A comment I left on Attainable Adventure Cruising.
The first line of defense is good sense, the second good training, the third good equipment, the fourth good maintenance, and fifth is good practices, the sixth is self-confidence and the seventh is a willingness to call it quits when continuing no longer makes sense.
And still, bad things happen to good people.
But bad things occur with far greater frequency to the arrogant, stupid, immature and ill-trained operating the insufficient and badly maintained in spite of all indications a towel toss is called for.
And still, I have met far more sailors who have succumbed to the unpredictable vicissitudes of being ashore (or just aging) than to the manageable risks of being afloat.
While I fully agree with you about being prepared (I was an Air Scout, after all), I believe we let our fears get the better of us, and lately at an accelerating rate.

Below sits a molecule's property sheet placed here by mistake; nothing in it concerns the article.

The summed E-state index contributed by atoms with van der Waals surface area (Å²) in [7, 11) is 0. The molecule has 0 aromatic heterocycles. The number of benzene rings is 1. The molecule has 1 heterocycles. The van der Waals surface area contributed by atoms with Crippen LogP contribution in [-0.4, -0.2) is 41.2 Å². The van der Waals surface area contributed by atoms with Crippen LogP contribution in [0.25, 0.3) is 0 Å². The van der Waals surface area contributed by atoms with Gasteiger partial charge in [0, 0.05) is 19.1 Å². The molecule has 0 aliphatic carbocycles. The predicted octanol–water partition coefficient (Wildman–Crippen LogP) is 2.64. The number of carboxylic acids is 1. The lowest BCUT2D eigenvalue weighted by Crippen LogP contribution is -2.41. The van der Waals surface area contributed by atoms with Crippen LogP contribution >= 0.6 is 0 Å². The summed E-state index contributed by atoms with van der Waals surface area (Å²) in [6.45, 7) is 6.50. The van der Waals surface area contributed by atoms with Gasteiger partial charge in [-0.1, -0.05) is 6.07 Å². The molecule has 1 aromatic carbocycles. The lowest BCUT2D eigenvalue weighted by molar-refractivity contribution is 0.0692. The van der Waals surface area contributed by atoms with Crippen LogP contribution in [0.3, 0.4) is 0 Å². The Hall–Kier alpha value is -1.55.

If we try to minimize our worst regrets, we may as well join that new human sub-species, the reality-dipping, broad-butted couch minder. If we ignore the risks completely, well, at least some part of paragraph three applies.
Somewhere for each of us there is that aurea mediocritas, that golden mean, that course between the extremes that leads to the rewards of reasonable risks met and bested. Reasonable can only be defined in terms of the individual. And history tells us reasonable waxes and wanes as life moves on.
[Ultimate paragraph at Attainable Adventure Cruising] John and Phyllis, I believe from having read your site from end to end, the two of you are the closest exemplars I can point to for persistently and humbly doing good things well.